In this company overview we will analyse the Canadian company Lululemon which has been operating in the clothing industry since 1998.
Our objectives are to understand the brick-and-mortar strategy of the firm, to understand how the brand had sustained itself during the pandemic, the near-future outlook of the company, the efficiency of its financial management, the risk that they might face in the future and lastly if the firm is a good candidate for a long term investor.
Store growth is an important factor for clothing companies to grow and sustain online sales which is what Lululemon has always been doing. Lululemon has aggressively expanded their brick-and-mortar stores for the past few years while the other major retail brands have been more defensive and invested more on their website/apps experience.
Lululemon today has over 515 stores around the world. Their stores have allowed them to grow the concept of athleisure, allowing customers to wear their product during physical activities or for more casual occasions.
In June 2020, despite the worldwide situation, Lululemon has decided to acquire the company MIRROR for a price tag of $500 million. The main product of this company is a mirror with an integrated screen allowing its users to see themselves during a workout and follow along to workout programmes. The selling price is at $1495 which seems a high price point compared to a regular gym membership, however some individuals who are willing to pay more than hundred per month and the MIRROR seems to target those individuals. Membership is $39/month and will allow the user to access to different online classes. The MIRROR is a direct competitor of Apple Fitness and Peloton.
Additionally, the synergy between Lululemon and The MIRROR is interesting as they will be able to display the MIRROR product in Lululemon stores for customers to be able to try it out along with their new Lululemon outfit. The company is already trying the concept in some of the US store.
An opportunity for Lululemon could be for the customer to purchase items from the MIRROR at home with suggestions according to the classes taken.
During the worldwide pandemic in 2020, store closure has been inevitable for every retail brands and knowing the reliance of source revenue from Lululemon stores, a drop in sales would have been expected. But despite the pandemic, the company's strong capabilities in e-commerce have maintained a strong top line and bottom line. With a net income of $329 million in 2020, they have increased their bottom line by +129% whereas in 2019 they have had a net income of $143 million.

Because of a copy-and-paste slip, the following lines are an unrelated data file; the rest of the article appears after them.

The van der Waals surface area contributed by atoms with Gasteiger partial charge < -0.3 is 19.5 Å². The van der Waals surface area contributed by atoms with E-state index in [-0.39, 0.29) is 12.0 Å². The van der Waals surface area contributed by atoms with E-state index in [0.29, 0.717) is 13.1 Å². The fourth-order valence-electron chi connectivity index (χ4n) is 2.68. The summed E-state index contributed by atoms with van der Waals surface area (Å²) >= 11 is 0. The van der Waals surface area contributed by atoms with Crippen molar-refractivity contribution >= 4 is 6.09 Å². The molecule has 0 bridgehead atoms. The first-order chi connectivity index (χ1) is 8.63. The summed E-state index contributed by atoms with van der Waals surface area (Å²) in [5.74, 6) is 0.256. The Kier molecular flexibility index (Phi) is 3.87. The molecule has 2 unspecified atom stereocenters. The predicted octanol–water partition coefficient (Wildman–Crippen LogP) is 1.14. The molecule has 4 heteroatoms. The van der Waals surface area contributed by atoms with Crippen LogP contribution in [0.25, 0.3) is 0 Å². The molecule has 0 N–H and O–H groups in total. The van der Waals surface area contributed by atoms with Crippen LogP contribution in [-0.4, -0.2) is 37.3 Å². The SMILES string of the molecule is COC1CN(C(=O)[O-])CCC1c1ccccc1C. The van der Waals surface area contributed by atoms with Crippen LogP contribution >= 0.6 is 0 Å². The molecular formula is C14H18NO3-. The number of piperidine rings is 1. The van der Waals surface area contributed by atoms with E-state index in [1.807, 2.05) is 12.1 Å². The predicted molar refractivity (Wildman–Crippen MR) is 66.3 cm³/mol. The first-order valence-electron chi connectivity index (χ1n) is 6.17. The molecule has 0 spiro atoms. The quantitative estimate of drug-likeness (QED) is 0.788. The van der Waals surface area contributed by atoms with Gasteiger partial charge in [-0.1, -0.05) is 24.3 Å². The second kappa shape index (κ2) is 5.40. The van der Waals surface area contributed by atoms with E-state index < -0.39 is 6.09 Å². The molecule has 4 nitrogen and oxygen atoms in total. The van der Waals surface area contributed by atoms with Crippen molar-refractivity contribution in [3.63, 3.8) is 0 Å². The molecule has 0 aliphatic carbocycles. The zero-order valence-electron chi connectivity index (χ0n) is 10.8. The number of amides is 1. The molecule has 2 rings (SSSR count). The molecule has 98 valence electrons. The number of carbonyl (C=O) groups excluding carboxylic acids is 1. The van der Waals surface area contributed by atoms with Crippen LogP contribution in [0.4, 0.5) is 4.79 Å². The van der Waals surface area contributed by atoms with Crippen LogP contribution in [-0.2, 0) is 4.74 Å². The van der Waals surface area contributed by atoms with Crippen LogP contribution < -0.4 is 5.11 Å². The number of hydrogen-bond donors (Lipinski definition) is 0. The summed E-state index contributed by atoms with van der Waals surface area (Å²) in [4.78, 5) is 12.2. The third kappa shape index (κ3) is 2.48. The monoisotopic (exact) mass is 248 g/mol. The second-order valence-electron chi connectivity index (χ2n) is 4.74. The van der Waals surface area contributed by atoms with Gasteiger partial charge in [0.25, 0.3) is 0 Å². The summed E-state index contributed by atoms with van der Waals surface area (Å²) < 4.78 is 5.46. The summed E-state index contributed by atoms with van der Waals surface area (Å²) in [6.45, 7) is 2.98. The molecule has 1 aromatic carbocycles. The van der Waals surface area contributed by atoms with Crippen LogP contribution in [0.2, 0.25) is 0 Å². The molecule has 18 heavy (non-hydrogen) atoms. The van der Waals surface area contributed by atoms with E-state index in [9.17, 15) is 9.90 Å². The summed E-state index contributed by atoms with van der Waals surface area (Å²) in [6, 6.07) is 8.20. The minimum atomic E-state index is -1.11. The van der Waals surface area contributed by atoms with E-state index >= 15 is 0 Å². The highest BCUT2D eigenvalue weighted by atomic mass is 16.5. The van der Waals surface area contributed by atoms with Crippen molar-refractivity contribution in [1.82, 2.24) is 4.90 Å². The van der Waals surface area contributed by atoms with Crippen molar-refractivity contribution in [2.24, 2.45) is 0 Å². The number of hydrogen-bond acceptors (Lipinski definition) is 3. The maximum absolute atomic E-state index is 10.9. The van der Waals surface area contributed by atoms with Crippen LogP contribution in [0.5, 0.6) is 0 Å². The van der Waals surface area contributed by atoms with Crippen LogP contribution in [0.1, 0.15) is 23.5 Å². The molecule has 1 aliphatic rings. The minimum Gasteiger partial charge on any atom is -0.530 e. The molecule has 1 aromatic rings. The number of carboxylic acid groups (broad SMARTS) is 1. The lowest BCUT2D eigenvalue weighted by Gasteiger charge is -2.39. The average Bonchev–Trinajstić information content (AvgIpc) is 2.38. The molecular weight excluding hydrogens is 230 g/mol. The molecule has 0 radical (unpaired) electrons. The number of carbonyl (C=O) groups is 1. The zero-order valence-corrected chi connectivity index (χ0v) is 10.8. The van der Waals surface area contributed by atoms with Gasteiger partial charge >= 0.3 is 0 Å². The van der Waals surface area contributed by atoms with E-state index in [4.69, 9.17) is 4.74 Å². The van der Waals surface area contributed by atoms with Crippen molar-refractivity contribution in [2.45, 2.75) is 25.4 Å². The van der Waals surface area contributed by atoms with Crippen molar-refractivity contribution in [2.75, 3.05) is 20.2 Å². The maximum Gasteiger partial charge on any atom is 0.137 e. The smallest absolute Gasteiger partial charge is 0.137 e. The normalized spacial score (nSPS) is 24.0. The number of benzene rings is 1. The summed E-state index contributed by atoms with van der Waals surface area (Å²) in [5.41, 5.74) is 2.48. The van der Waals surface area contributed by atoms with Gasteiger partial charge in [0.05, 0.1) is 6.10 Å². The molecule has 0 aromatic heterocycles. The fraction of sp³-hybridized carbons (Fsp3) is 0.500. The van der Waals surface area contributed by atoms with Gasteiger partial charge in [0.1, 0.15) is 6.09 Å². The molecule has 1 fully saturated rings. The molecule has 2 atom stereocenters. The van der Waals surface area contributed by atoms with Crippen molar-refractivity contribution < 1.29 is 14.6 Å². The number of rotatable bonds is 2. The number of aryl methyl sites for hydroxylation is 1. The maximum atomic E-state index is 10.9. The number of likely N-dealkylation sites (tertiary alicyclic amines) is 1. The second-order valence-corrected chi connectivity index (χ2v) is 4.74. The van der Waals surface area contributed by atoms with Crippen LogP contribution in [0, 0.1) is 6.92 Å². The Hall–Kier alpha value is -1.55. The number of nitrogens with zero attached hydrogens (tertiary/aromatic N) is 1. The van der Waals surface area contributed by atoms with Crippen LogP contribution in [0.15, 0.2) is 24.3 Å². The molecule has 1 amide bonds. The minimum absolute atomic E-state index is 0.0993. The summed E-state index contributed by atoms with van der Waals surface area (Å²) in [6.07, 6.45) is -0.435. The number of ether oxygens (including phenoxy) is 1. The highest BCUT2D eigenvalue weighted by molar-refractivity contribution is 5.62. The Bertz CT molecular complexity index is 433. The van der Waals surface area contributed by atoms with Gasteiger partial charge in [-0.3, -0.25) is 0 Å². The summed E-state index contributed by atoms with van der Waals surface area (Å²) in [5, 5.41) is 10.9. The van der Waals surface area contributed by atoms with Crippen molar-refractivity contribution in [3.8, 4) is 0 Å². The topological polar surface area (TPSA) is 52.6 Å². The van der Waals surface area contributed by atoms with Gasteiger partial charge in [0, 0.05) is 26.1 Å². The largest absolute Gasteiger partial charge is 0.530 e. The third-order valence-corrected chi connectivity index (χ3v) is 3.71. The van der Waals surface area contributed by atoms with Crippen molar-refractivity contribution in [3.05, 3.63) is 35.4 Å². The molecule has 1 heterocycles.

The pandemic has forced the firm to focus on their Direct-to-consumer channel (online sales). Lululemon is relatively small compared to its competitors such as Nike or Under Armour, but managed to get out of the pandemic situation with a stronger balance sheet than the previous year which is good news as the pandemic could have been a factor of slowing growth for the firm.
The outlook provided by the company during the last earnings report is achievable. They are announcing a North America revenue to grow at a level of 14.9% by 2023 and an International revenue to grow at a level of 38.0% by 2023. In the past, Lululemon has always matched their goals announced during earnings report, and while the economic recovery seems to be on the way thanks to the roll out of vaccines in most of developed countries, the near-future of the firm is promising.
Lululemon's averaged operating income margin of the past 5 years has been at a level of 19.76% whereas its peers in the same industry are at 13.62%. This is remarkably good as the brand is in an expansion phase and could be tempted to lower its price and reduce its operating margin in order to raise brand awareness.
Also, the company has a quick ratio (or acid-test) at 1.67 which is a really good result knowing that the pandemic could have weakened the financials of the company. Also, being aware that the brand is growing rapidly, it could have been tempting for the firm to borrow more and end up with more debt than the company can afford.
At the moment I can foresee mainly two minor risks which the brand could face.
The first one is the acquisition of MIRROR which in my opinion is a very good synergy with Lululemon, but because it is the first acquisition of the company, there can be a lack of experience and the execution of the merger can encounter some difficulties. This can end in acquiring a product at a cost that does not bolster Lululemon's sales or the MIRROR not to be promoted through the Lululemon brand, which is unlikely to happen.
The second risk is macro, as the brand relies a lot on its stores, I would be worried if they had to close stores again because of the pandemic, as I believe that the customers would like to be able to experience Lululemon stores again and the demand could drop.
At the moment Lululemon is expanding and is not at the same stage as Nike or Under Armour, but it is a growing brand. But if we try to compare them, the EBIT margin of Lululemon FY20 which is at 20.1% and Nike FY20 which is at 12%, shows that Lululemon is managing very well to reduce its costs and has very good selling prices.
At the moment, with a share price at around $320, the PE ratio is around 72, which is very high for a value investor. Above, in the pandemic section, I have mentioned the outlook that Lululemon has provided during the last earnings report, which is very promising for 2023. If the goals would be reached, the PE ratio would come down to 25 which is more reasonable, assuming that the share price would not change.
For a long term investor, Lululemon is a good candidate if you like to come in early for a brand which is in expansion. Also, beware of the two risks mentioned above which are the merger with MIRROR that could create some difficulties to the firm, and the economic turmoil as the brand highly relies on its in-store experience.
Thanks for reading.